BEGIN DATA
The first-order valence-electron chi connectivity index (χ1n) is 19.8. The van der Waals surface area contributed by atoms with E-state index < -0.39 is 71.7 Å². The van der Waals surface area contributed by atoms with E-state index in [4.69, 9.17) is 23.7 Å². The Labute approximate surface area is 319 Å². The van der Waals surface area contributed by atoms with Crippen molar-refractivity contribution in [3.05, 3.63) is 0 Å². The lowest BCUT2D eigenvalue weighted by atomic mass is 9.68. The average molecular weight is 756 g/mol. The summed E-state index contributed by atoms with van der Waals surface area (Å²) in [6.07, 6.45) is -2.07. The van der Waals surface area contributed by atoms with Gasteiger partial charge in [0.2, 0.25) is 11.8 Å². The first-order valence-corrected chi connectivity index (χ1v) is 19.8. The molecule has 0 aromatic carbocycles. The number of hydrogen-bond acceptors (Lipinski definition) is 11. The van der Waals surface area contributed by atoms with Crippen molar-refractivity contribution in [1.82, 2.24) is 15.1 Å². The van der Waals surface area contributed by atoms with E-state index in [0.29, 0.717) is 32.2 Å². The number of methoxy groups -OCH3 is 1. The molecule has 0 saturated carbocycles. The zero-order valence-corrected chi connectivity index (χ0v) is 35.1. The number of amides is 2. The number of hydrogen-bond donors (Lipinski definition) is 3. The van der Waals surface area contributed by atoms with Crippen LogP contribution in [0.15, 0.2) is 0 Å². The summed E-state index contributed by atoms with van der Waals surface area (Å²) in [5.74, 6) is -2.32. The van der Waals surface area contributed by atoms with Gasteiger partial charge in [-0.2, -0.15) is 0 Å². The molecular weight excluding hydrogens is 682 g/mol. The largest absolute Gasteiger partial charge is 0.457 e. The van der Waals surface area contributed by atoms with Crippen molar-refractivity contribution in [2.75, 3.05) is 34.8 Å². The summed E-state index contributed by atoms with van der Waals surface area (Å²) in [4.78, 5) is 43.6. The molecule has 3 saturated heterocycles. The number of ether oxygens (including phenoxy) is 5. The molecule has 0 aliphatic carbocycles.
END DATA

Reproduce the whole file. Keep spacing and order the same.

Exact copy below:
The first-order valence-electron chi connectivity index (χ1n) is 19.8. The van der Waals surface area contributed by atoms with E-state index < -0.39 is 71.7 Å². The van der Waals surface area contributed by atoms with E-state index in [4.69, 9.17) is 23.7 Å². The Labute approximate surface area is 319 Å². The van der Waals surface area contributed by atoms with Crippen molar-refractivity contribution in [3.05, 3.63) is 0 Å². The lowest BCUT2D eigenvalue weighted by atomic mass is 9.68. The average molecular weight is 756 g/mol. The summed E-state index contributed by atoms with van der Waals surface area (Å²) in [6.07, 6.45) is -2.07. The van der Waals surface area contributed by atoms with Gasteiger partial charge in [0.2, 0.25) is 11.8 Å². The first-order valence-corrected chi connectivity index (χ1v) is 19.8. The molecule has 0 aromatic carbocycles. The number of hydrogen-bond acceptors (Lipinski definition) is 11. The van der Waals surface area contributed by atoms with Crippen molar-refractivity contribution in [1.82, 2.24) is 15.1 Å². The van der Waals surface area contributed by atoms with E-state index in [0.29, 0.717) is 32.2 Å². The number of methoxy groups -OCH3 is 1. The molecule has 0 saturated carbocycles. The zero-order valence-corrected chi connectivity index (χ0v) is 35.1. The number of amides is 2. The number of hydrogen-bond donors (Lipinski definition) is 3. The van der Waals surface area contributed by atoms with Crippen LogP contribution in [0.15, 0.2) is 0 Å². The summed E-state index contributed by atoms with van der Waals surface area (Å²) in [5.74, 6) is -2.32. The van der Waals surface area contributed by atoms with Gasteiger partial charge in [-0.2, -0.15) is 0 Å². The molecular weight excluding hydrogens is 682 g/mol. The largest absolute Gasteiger partial charge is 0.457 e. The van der Waals surface area contributed by atoms with Crippen molar-refractivity contribution in [2.75, 3.05) is 34.8 Å². The summed E-state index contributed by atoms with van der Waals surface area (Å²) in [4.78, 5) is 43.6. The molecule has 3 saturated heterocycles. The number of ether oxygens (including phenoxy) is 5. The molecule has 0 aliphatic carbocycles.